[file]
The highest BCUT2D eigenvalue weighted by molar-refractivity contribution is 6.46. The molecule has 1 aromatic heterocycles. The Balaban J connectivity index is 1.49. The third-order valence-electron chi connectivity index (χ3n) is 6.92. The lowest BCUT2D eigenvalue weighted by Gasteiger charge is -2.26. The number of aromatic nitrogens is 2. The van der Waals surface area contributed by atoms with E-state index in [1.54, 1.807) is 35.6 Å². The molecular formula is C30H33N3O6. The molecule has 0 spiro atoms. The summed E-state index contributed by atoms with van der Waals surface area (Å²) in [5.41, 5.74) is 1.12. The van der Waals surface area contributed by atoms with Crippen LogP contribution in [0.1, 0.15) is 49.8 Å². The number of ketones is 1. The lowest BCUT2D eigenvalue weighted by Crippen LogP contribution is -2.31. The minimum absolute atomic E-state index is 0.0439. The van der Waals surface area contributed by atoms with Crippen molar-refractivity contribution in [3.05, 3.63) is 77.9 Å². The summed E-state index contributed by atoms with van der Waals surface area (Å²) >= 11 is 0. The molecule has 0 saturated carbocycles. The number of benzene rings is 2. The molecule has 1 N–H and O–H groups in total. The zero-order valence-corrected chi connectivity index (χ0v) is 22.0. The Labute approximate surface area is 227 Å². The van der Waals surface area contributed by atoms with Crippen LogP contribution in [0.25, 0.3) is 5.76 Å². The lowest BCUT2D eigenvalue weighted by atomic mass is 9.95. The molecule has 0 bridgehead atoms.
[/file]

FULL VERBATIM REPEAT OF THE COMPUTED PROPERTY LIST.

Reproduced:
The highest BCUT2D eigenvalue weighted by molar-refractivity contribution is 6.46. The molecule has 1 aromatic heterocycles. The Balaban J connectivity index is 1.49. The third-order valence-electron chi connectivity index (χ3n) is 6.92. The lowest BCUT2D eigenvalue weighted by Gasteiger charge is -2.26. The number of aromatic nitrogens is 2. The van der Waals surface area contributed by atoms with E-state index in [1.54, 1.807) is 35.6 Å². The molecular formula is C30H33N3O6. The molecule has 0 spiro atoms. The summed E-state index contributed by atoms with van der Waals surface area (Å²) in [5.41, 5.74) is 1.12. The van der Waals surface area contributed by atoms with Crippen LogP contribution in [0.1, 0.15) is 49.8 Å². The number of ketones is 1. The lowest BCUT2D eigenvalue weighted by Crippen LogP contribution is -2.31. The minimum absolute atomic E-state index is 0.0439. The van der Waals surface area contributed by atoms with Crippen molar-refractivity contribution in [3.05, 3.63) is 77.9 Å². The summed E-state index contributed by atoms with van der Waals surface area (Å²) >= 11 is 0. The molecule has 0 saturated carbocycles. The number of benzene rings is 2. The molecule has 1 N–H and O–H groups in total. The zero-order valence-corrected chi connectivity index (χ0v) is 22.0. The Labute approximate surface area is 227 Å². The van der Waals surface area contributed by atoms with Crippen LogP contribution in [0.25, 0.3) is 5.76 Å². The lowest BCUT2D eigenvalue weighted by atomic mass is 9.95. The molecule has 0 bridgehead atoms.